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Berlusconi party abstains in gov't confidence vote

Colleen Barry and Victor l. Simpson, Associated Press

ROME (AP) -- Lawmakers belonging to Silvio Berlusconi's center-right party abstained Thursday from a confidence vote in the government of Premier Mario Monti, raising questions over its future and the progress of its economic reform program.

Though the government of unelected technocrats won the vote in the Senate by 127 to 17, investors feared the move heralds a period of political uncertainty in the run-up to planned elections next year. Another confidence in the lower house is due later.

"There is the whiff of crisis," political scientist Roberto D'Alimonte of Rome's LUISS University said on Sky TV 24. "We will see in the next hours."

Monti's government has survived numerous confidence votes in the year since it took over from Silvio Berlusconi after the markets lost confidence in his ability to shield the country from the continent's debt crisis.

After a period of seeming calm over Italy, investors have returned their focus to the country. Though the government is expected to win the second confidence vote, the developments highlighted the fragile nature of the consensus in Italy over Monti's economic reform program, such as liberalizing the labor market and the raising of the pension age.

The Milan stock exchange fell with the benchmark FTSE MIB trading 1.2 percent lower at 15,770, in contrast to most of Europe's main indexes, which were trading higher.

The worries were evident in the bond markets too, where the yield on the country's 10-year bonds rose by 0.11 percentage points to 4.51 percent.

The Italian economy, the third-largest of the 17 European Union countries that use the euro, is in recession as the government enacts tough measures to get a handle on its debts. Italy has the second-highest debt level as a percentage of its GDP in the eurozone. Only Greece's debt is higher.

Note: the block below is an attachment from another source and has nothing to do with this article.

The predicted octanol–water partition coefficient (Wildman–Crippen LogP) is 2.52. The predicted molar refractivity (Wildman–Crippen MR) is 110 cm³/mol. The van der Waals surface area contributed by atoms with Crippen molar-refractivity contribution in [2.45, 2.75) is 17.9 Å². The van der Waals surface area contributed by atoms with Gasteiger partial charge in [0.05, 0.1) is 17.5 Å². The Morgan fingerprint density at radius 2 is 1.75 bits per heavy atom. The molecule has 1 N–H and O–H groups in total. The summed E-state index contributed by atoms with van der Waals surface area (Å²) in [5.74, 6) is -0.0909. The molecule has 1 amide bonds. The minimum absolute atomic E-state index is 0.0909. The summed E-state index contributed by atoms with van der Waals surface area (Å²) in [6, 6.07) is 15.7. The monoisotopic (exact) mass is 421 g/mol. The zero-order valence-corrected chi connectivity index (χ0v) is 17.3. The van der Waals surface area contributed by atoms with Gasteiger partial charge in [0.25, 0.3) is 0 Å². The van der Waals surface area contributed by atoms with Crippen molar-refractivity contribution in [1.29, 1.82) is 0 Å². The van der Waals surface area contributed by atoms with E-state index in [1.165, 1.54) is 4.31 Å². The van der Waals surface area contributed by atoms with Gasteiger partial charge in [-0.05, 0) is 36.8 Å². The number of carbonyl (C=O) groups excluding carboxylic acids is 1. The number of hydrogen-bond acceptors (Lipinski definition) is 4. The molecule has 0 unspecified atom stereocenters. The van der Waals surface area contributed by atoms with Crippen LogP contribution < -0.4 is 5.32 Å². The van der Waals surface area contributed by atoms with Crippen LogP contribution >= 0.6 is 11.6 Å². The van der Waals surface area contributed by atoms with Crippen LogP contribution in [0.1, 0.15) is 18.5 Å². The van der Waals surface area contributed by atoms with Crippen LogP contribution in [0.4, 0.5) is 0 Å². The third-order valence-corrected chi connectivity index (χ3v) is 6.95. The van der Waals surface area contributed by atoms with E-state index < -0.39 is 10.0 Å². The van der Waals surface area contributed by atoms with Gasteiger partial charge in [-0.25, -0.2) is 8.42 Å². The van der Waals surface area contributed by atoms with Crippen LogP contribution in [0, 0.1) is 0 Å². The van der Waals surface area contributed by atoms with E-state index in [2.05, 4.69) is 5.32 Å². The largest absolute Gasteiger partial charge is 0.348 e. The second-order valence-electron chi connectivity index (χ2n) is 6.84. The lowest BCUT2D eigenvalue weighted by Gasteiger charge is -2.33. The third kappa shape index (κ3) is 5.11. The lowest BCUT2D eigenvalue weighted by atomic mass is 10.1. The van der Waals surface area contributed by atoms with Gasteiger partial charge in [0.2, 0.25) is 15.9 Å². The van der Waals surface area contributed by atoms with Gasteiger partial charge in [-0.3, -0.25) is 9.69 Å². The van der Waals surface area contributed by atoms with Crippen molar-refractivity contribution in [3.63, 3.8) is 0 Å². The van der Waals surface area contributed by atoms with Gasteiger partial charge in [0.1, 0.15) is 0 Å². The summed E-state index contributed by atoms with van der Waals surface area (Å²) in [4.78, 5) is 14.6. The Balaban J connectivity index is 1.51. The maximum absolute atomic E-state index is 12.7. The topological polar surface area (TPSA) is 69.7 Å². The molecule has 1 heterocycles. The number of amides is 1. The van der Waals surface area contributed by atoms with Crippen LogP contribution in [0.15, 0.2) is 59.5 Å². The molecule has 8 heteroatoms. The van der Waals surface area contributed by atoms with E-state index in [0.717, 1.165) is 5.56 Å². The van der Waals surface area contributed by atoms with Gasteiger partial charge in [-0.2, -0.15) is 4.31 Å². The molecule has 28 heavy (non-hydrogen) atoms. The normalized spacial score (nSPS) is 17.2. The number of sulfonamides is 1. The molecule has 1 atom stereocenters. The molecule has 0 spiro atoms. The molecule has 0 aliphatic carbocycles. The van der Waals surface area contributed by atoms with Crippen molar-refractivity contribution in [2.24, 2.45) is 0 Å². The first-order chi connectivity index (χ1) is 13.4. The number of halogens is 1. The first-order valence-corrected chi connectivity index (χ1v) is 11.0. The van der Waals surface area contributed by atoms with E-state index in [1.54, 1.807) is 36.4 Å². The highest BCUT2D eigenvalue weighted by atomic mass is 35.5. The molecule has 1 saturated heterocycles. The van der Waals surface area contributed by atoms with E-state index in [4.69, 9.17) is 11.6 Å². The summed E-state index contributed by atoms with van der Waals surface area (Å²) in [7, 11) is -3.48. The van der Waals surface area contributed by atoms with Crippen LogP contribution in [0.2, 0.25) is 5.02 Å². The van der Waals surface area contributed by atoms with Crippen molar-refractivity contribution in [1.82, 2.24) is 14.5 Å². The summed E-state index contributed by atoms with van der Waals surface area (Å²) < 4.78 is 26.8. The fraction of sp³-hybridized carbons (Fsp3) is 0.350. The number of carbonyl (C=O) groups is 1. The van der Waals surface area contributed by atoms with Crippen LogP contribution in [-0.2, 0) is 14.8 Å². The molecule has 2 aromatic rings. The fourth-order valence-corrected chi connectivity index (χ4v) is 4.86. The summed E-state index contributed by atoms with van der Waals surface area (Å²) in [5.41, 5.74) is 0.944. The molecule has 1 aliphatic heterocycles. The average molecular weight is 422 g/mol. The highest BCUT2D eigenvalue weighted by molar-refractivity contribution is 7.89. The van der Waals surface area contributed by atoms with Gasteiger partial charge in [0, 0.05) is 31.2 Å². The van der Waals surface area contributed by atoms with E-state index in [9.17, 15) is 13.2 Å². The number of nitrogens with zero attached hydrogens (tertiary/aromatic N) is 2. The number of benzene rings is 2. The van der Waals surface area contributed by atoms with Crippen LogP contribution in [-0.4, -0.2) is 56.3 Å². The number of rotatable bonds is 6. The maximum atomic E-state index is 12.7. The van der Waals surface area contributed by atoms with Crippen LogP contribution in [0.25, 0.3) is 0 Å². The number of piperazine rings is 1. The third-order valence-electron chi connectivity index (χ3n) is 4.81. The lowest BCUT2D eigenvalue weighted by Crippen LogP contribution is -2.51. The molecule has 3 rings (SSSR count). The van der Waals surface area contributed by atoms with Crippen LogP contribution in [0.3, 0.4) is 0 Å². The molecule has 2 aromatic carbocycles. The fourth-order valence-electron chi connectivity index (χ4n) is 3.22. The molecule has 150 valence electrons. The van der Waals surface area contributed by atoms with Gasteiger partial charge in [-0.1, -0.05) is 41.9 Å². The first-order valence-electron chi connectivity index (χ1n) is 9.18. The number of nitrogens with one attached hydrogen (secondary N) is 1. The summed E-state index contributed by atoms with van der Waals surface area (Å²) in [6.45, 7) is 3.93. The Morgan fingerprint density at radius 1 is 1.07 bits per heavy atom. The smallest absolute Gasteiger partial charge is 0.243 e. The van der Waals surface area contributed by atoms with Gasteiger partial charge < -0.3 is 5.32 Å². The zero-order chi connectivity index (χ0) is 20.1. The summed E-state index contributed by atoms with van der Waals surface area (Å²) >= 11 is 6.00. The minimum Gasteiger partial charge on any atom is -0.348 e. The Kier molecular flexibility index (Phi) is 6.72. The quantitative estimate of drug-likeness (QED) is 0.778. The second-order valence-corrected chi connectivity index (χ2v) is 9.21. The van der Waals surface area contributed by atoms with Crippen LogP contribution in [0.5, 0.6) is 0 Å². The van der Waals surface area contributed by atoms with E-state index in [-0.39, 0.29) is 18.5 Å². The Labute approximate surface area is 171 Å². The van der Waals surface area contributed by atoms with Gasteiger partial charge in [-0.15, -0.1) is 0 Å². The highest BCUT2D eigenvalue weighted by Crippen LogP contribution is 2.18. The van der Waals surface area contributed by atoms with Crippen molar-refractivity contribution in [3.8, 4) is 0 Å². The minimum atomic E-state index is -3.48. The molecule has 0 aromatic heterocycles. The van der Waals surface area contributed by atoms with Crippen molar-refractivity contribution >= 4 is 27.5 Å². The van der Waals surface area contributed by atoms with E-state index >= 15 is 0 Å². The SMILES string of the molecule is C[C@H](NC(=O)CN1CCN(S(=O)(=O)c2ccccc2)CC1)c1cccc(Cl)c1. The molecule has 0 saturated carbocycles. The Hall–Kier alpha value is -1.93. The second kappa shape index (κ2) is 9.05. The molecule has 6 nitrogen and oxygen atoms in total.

The popularity of Monti's government, over a year into power, has been somewhat weakened with the recession and political parties are positioning themselves for elections next year. Monti has said he would be available for a second term, but has excluded running for office. He could, however, be tapped if no party wins a clear majority.

The 76-year-old Berlusconi has been hinting at a comeback, after earlier saying he would leave the party to a younger candidate. Berlusconi claims allies are pressing him to return, hoping that Monti's painful austerity measures will win votes for the center-right.

However, his party is trailing sorely in the polls. He also is appealing an October tax fraud conviction and awaiting a verdict in the coming weeks in his trial on charges of having sex with an underage woman and using his office to cover it up. He says he is innocent.

Economic Development Minister Corrado Passera angered Berlusconi supporters by saying that it would not be good for Italy's image abroad "to go back."

"We need to give the sensation that the country is moving ahead," Passera said on RAI state-run television.

Leading the polls at present is the center-left Democratic Party, which has been energized by a lively primary that saw party secretary Pier Luigi Bersani win the nomination.

While some smaller centrist parties have signaled that they would welcome another Monti term, Bersani has been particularly adamant that it is time for elected politicians to take over.

He called the center-right's tactics "irresponsible" and reaffirmed his party's loyalty and support of the Monti government during the present legislature.


Barry reported from Milan